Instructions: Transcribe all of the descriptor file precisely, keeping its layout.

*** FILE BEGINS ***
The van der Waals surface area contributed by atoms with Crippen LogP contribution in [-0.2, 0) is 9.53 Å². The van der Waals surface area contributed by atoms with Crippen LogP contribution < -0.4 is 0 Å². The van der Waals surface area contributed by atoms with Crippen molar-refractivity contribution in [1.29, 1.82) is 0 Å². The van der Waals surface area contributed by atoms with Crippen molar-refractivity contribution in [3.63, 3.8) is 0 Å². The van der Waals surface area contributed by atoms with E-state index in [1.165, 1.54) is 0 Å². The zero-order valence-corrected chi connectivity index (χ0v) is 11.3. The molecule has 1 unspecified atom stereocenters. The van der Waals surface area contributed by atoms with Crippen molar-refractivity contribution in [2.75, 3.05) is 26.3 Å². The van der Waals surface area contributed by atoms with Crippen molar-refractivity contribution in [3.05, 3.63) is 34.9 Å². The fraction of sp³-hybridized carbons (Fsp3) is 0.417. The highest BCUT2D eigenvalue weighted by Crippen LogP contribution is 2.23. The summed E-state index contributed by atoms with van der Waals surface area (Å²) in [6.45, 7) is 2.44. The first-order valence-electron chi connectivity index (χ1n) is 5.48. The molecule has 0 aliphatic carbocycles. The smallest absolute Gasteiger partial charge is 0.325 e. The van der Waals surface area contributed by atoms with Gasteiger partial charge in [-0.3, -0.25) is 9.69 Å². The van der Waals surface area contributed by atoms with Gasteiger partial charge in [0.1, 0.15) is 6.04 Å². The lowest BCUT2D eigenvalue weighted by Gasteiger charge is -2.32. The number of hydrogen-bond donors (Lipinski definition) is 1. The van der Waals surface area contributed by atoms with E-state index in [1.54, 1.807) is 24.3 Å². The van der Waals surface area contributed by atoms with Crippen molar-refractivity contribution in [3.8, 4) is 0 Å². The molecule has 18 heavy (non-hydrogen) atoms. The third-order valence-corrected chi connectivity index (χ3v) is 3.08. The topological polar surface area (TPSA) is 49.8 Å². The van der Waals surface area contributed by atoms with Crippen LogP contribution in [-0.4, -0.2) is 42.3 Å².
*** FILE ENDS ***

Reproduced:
The van der Waals surface area contributed by atoms with Crippen LogP contribution in [-0.2, 0) is 9.53 Å². The van der Waals surface area contributed by atoms with Crippen LogP contribution < -0.4 is 0 Å². The van der Waals surface area contributed by atoms with Crippen molar-refractivity contribution in [1.29, 1.82) is 0 Å². The van der Waals surface area contributed by atoms with Crippen molar-refractivity contribution in [3.63, 3.8) is 0 Å². The van der Waals surface area contributed by atoms with E-state index in [1.165, 1.54) is 0 Å². The zero-order valence-corrected chi connectivity index (χ0v) is 11.3. The molecule has 1 unspecified atom stereocenters. The van der Waals surface area contributed by atoms with Crippen molar-refractivity contribution in [2.75, 3.05) is 26.3 Å². The van der Waals surface area contributed by atoms with Crippen molar-refractivity contribution in [3.05, 3.63) is 34.9 Å². The fraction of sp³-hybridized carbons (Fsp3) is 0.417. The highest BCUT2D eigenvalue weighted by Crippen LogP contribution is 2.23. The summed E-state index contributed by atoms with van der Waals surface area (Å²) in [6.45, 7) is 2.44. The first-order valence-electron chi connectivity index (χ1n) is 5.48. The molecule has 0 aliphatic carbocycles. The smallest absolute Gasteiger partial charge is 0.325 e. The van der Waals surface area contributed by atoms with Gasteiger partial charge in [-0.3, -0.25) is 9.69 Å². The van der Waals surface area contributed by atoms with Gasteiger partial charge in [0.1, 0.15) is 6.04 Å². The lowest BCUT2D eigenvalue weighted by Gasteiger charge is -2.32. The number of hydrogen-bond donors (Lipinski definition) is 1. The van der Waals surface area contributed by atoms with E-state index in [1.54, 1.807) is 24.3 Å². The van der Waals surface area contributed by atoms with Crippen molar-refractivity contribution in [3.8, 4) is 0 Å². The molecule has 18 heavy (non-hydrogen) atoms. The third-order valence-corrected chi connectivity index (χ3v) is 3.08. The topological polar surface area (TPSA) is 49.8 Å². The van der Waals surface area contributed by atoms with Crippen LogP contribution in [-0.4, -0.2) is 42.3 Å².